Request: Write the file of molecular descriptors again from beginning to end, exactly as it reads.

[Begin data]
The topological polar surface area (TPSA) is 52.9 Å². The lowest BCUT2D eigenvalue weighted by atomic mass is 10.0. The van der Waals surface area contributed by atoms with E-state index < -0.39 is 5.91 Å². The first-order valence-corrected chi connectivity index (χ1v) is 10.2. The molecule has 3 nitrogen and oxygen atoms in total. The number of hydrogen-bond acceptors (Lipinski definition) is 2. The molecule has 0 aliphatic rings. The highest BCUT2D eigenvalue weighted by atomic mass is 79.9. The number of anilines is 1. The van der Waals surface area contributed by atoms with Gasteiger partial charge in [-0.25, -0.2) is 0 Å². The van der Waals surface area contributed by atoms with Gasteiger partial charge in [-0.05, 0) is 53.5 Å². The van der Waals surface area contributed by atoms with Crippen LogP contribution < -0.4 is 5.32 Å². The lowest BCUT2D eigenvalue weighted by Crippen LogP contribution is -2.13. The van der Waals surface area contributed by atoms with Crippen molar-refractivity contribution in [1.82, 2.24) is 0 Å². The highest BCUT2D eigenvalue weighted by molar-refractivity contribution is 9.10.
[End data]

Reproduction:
The topological polar surface area (TPSA) is 52.9 Å². The lowest BCUT2D eigenvalue weighted by atomic mass is 10.0. The van der Waals surface area contributed by atoms with E-state index < -0.39 is 5.91 Å². The first-order valence-corrected chi connectivity index (χ1v) is 10.2. The molecule has 3 nitrogen and oxygen atoms in total. The number of hydrogen-bond acceptors (Lipinski definition) is 2. The molecule has 0 aliphatic rings. The highest BCUT2D eigenvalue weighted by atomic mass is 79.9. The number of anilines is 1. The van der Waals surface area contributed by atoms with Gasteiger partial charge in [-0.25, -0.2) is 0 Å². The van der Waals surface area contributed by atoms with Gasteiger partial charge in [-0.05, 0) is 53.5 Å². The van der Waals surface area contributed by atoms with Crippen LogP contribution < -0.4 is 5.32 Å². The lowest BCUT2D eigenvalue weighted by Crippen LogP contribution is -2.13. The van der Waals surface area contributed by atoms with Crippen molar-refractivity contribution in [1.82, 2.24) is 0 Å². The highest BCUT2D eigenvalue weighted by molar-refractivity contribution is 9.10.